Jeff Deutschle
Part-Time Tuner
Who taught the first chicken how to peck?
#2225660 - 02/04/14 08:53 AM Re: Biggest pitch raise I've ever done. What's yours? [Re: accordeur]  
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South Jersey
About a minor third, or 300 cents, is the worst I've seen. It was a spinet, but I don't even remember the make. Unmaintained for no-one-knew-how-many years. But that was definitely unusual. I've run into several other 100-150 cent pitch raise jobs, but I'd have to agree that it takes something special for them to get worse than that.

Maybe pianos in drier/colder climates are more likely to continue going flat instead of eventually leveling out? Or maybe it has to do with pianos that were put in storage at one point in their life. Or maybe it has to do with the manufacturing of the pinblock. Or maybe it's just completely random . . .

Last edited by BenP; 02/04/14 08:55 AM.

Ben Patterson, RPT
South Jersey Piano Service, LLC
www.sjpianoservice.com
#2225664 - 02/04/14 09:04 AM Re: Biggest pitch raise I've ever done. What's yours? [Re: accordeur]  
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I think the biggest pitch raise I have done was a little more than 200 cents flat. That was an interesting day. No broken strings though!


Lucas Brookins, RPT
#2225667 - 02/04/14 09:09 AM Re: Biggest pitch raise I've ever done. What's yours? [Re: accordeur]  
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Cincinnati, Ohio
The piano was a small Hamilton grand. When I walked in the house, the customer, who was in his 90's, proudly stated that the piano had been sitting in that same spot since it was purchased new in 1948. I asked him when it had been tuned last, and he replied "Never". It was a couple whole tones flat.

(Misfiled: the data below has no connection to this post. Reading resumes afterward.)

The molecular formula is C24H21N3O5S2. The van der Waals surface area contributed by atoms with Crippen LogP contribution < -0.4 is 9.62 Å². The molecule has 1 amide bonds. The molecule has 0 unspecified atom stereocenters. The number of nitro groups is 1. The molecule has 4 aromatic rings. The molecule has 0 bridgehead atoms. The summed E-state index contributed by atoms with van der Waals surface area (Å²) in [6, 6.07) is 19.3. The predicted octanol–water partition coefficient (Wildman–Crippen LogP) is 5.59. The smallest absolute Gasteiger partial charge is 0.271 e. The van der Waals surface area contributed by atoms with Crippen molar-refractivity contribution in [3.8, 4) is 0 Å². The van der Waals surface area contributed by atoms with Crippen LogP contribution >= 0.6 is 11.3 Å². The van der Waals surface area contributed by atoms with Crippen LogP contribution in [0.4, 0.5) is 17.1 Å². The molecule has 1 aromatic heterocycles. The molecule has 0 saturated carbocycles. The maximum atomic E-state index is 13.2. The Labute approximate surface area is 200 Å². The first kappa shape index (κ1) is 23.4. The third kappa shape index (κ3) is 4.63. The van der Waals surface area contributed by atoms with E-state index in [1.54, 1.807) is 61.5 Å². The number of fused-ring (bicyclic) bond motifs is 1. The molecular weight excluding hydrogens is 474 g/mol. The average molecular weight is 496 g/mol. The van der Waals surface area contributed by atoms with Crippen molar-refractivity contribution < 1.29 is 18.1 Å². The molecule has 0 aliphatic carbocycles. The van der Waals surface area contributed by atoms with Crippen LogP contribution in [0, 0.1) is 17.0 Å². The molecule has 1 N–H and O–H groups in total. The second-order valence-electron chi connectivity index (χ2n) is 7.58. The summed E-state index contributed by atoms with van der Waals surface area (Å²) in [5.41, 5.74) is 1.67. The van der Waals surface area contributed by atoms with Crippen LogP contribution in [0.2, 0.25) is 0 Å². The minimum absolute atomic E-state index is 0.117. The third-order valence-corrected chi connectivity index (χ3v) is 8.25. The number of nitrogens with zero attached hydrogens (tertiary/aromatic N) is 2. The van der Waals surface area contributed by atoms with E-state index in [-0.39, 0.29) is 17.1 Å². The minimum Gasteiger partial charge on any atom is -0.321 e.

Roy Peters, RPT
Cincinnati, Ohio
www.cincypiano.com
#2225702 - 02/04/14 10:29 AM Re: Biggest pitch raise I've ever done. What's yours? [Re: accordeur]  
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I had an old upright once that was about the same as yours. When I encounter a piano that is more than 100 cents off, instead of trying to overpull with Tunelab, I will pull it up to A-440 first and then on the next pass have Tunelab overpull it. I see where all the A's are to get an idea of where the pitch is generally sitting. I then start at the break and tune to the top and then from the break down to the bottom. I've had pretty good success with this method. On most pianos, when I come back to them next year or six months are very close to where I left them. I don't know if this is the best procedure or not. I would be interested to see what others think.


Ryan G. Hassell
Hassell's Piano Tuning
Farmington, MO
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#2225716 - 02/04/14 11:09 AM Re: Biggest pitch raise I've ever done. What's yours? [Re: accordeur]  
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David Boyce Online content
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Scotland
A major third - 400 cents - is the most I've done. I've come across pianos lower, but not of a quality or state to justify attempting to tune them.